Mayor Bloomberg's Arizona Gun Show P.R. Stunt

New York City's murder, rape, robbery and aggravated assault rates rose last year according to preliminary FBI data, with murders alone increasing by more than 12 percent. But instead of concentrating on crime in New York City, Mayor Bloomberg just spent $100,000 of the NYPD's budget sending police to Arizona to buy guns at a gun show.

The "sting" was a waste of money that misleads Americans and did nothing to reduce crime. Talk about an aggressive publicity stunt. Arizona officials had not been informed of the operation, which meant that any potential crimes uncovered by the New York City officers could not be prosecuted.

But, instead of spending $100,000, Bloomberg could have learned what he did for the price of a phone call or an Internet search. Arizonans, like residents in 31 other states, can buy guns from private individuals without a criminal background check, just an Arizona driver's license to demonstrate residency. However, if they sell a gun to someone who they suspect will use it to commit a crime, they risk becoming liable for that crime.

John Feinblatt, a Bloomberg adviser, asserted: “The background check system failed in Arizona, it failed in Virginia and it fails in states around the country. If we don’t fix it now, the question is not whether another massacre will occur, but when.”

Nevertheless, background checks on the private sales of guns would have failed to stop the Tucson, Arizona shooting because the killer, Jared Loughner, passed his background check at a gun store. He had never been convicted of a crime, never been adjudicated as being a danger to himself or others, and he had not been involuntarily committed for mental illness. Thus, he would have been able to get a gun in any state, including New York, where he had been a resident.

Background checks do not stop bad guys from getting guns. Instead, the Brady Act background checks for gun purchases, in place since 1994, are a problem for law-abiding citizens. Hardly ever do background checks deny guns to criminals. Over 99.9 percent of purchases initially flagged as being illegal under the law were later determined to be misidentified.

Take the numbers for 2008, the latest year with data available. The 78,906 initial denials resulted in only 147 cases involving banned individuals trying to purchase guns. Of those 147 cases, prosecutors thought the evidence was strong enough to prosecute only 105, and they won convictions in just 43. But few of these 43 cases involved career criminals or those who posed real threats. The typical case was someone who had a misdemeanor conviction for an offense he didn't realize prevented him from buying a gun.

It is hardly surprising that not a single academic study by economists or criminologists has found that the Brady Act or any state background checks has reduced violent crime. Even those who aren't prevented from buying a gun face delays in getting approved. Eight percent of the National Instant Criminal Background Check System checks are "not resolved immediately."

Five percent of those checks take up to 3 business days, and 3 percent take even longer, though these further delays can't stop one from obtaining a gun at that point.

For gun shows, such background checks would be more than a nuisance because gun shows usually only last for a single weekend. Preventing the sale for that long often means that the transaction will not be able to take place.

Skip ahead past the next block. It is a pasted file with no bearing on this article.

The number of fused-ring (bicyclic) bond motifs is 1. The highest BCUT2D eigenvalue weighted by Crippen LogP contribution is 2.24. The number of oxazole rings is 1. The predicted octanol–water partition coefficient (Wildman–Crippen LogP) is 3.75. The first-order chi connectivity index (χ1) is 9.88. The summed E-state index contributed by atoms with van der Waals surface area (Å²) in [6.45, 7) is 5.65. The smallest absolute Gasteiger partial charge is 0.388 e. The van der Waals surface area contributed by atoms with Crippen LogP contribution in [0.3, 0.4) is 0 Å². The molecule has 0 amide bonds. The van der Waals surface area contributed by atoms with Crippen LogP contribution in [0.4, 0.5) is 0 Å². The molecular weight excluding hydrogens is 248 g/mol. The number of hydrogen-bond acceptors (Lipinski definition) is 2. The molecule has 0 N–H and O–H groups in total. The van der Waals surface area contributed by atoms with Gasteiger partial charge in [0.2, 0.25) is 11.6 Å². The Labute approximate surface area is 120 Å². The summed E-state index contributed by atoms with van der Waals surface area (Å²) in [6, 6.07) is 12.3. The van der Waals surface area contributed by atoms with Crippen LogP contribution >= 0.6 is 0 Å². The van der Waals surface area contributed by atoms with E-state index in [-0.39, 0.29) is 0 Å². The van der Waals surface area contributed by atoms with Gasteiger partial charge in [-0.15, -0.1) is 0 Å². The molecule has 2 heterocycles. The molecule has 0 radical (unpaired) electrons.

According to my research, imposing this requirement cuts down the number of gun shows by about 20 percent. The incorrect denials and delays could be a real safety problem for those who are being stalked or threatened and need protection quickly.

Contrary to public perception, very few criminals obtain their guns from gun shows. This was shown in an extensive survey conducted by the Bureau of Justice Statistics in 1997, with interviews of 18,000 state prison inmates. Only a trivial 0.7 percent indicated that they had obtained their guns at a gun show. Including flea markets, the total rises to just 1.7 percent.

Instead, the overwhelming majority of guns that criminals obtain come either from "friends and family" (40 percent) or "on the street or from illegal sources" (39 percent).

The undercover operation run by Mayor Bloomberg also plays into the entire mythology that has developed around the 33 round magazine based on the claim that Loughner only had to reload because he ran out of bullets.

In fact, the killer’s gun jammed precisely because he used such a large capacity magazine. The long spring used in this high capacity magazines simply didn’t have enough force to properly push the last couple of bullets into the gun. Given that it can take just a couple of seconds to replace a magazine, the killer would have likely been able to fire more rounds if he had brought several smaller magazines.

Mr. Bloomberg makes a big deal about the guns purchased at the guns shows as having characteristics desired by criminals: great stopping power, light weight, concealable. But those are all characteristics that law-abiding citizens value. A small, 120 pound woman will value stopping a 200 pound male criminal before he can grab her.

The 6.2 million Americans who legally carry concealed handguns value light weight concealable guns.

Mr. Bloomberg's P.R. stunt did nothing to stop crime. Wasting $100,000 is bad enough. Today he demanded that the federal government itself spend even more money enforcing these laws.

Hopefully, Americans won't follow his policies and end up wasting lots more money on policies that divert police resources and time from things that do work.

John R. Lott, Jr. is a contributor. He is an economist and author of the just released revised edition of "More Guns, Less Crime" (University of Chicago Press, 2010).